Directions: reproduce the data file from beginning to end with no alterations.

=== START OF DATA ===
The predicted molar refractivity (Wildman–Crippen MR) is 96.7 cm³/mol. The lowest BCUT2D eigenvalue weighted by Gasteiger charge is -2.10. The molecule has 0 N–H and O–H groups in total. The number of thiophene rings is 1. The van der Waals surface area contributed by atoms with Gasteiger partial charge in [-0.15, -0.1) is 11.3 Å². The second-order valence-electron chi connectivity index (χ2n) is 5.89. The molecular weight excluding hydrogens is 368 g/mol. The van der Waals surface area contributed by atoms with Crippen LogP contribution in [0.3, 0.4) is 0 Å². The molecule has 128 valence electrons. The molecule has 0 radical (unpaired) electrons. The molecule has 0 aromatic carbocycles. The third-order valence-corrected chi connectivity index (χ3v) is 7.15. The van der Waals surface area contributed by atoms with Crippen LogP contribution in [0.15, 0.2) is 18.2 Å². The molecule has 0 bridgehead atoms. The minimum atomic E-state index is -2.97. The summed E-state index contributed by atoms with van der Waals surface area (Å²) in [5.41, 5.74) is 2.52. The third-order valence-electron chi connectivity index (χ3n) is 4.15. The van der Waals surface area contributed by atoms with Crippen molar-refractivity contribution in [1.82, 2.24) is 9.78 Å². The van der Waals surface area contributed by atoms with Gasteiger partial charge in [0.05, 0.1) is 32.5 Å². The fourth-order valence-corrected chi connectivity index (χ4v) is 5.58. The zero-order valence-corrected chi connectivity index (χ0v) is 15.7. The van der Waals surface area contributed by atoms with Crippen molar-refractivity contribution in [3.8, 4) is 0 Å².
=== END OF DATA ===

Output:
The predicted molar refractivity (Wildman–Crippen MR) is 96.7 cm³/mol. The lowest BCUT2D eigenvalue weighted by Gasteiger charge is -2.10. The molecule has 0 N–H and O–H groups in total. The number of thiophene rings is 1. The van der Waals surface area contributed by atoms with Gasteiger partial charge in [-0.15, -0.1) is 11.3 Å². The second-order valence-electron chi connectivity index (χ2n) is 5.89. The molecular weight excluding hydrogens is 368 g/mol. The van der Waals surface area contributed by atoms with Crippen LogP contribution in [0.3, 0.4) is 0 Å². The molecule has 128 valence electrons. The molecule has 0 radical (unpaired) electrons. The molecule has 0 aromatic carbocycles. The third-order valence-corrected chi connectivity index (χ3v) is 7.15. The van der Waals surface area contributed by atoms with Crippen LogP contribution in [0.15, 0.2) is 18.2 Å². The molecule has 0 bridgehead atoms. The minimum atomic E-state index is -2.97. The summed E-state index contributed by atoms with van der Waals surface area (Å²) in [5.41, 5.74) is 2.52. The third-order valence-electron chi connectivity index (χ3n) is 4.15. The van der Waals surface area contributed by atoms with Crippen molar-refractivity contribution in [1.82, 2.24) is 9.78 Å². The van der Waals surface area contributed by atoms with Gasteiger partial charge in [0.05, 0.1) is 32.5 Å². The fourth-order valence-corrected chi connectivity index (χ4v) is 5.58. The zero-order valence-corrected chi connectivity index (χ0v) is 15.7. The van der Waals surface area contributed by atoms with Crippen molar-refractivity contribution in [3.8, 4) is 0 Å².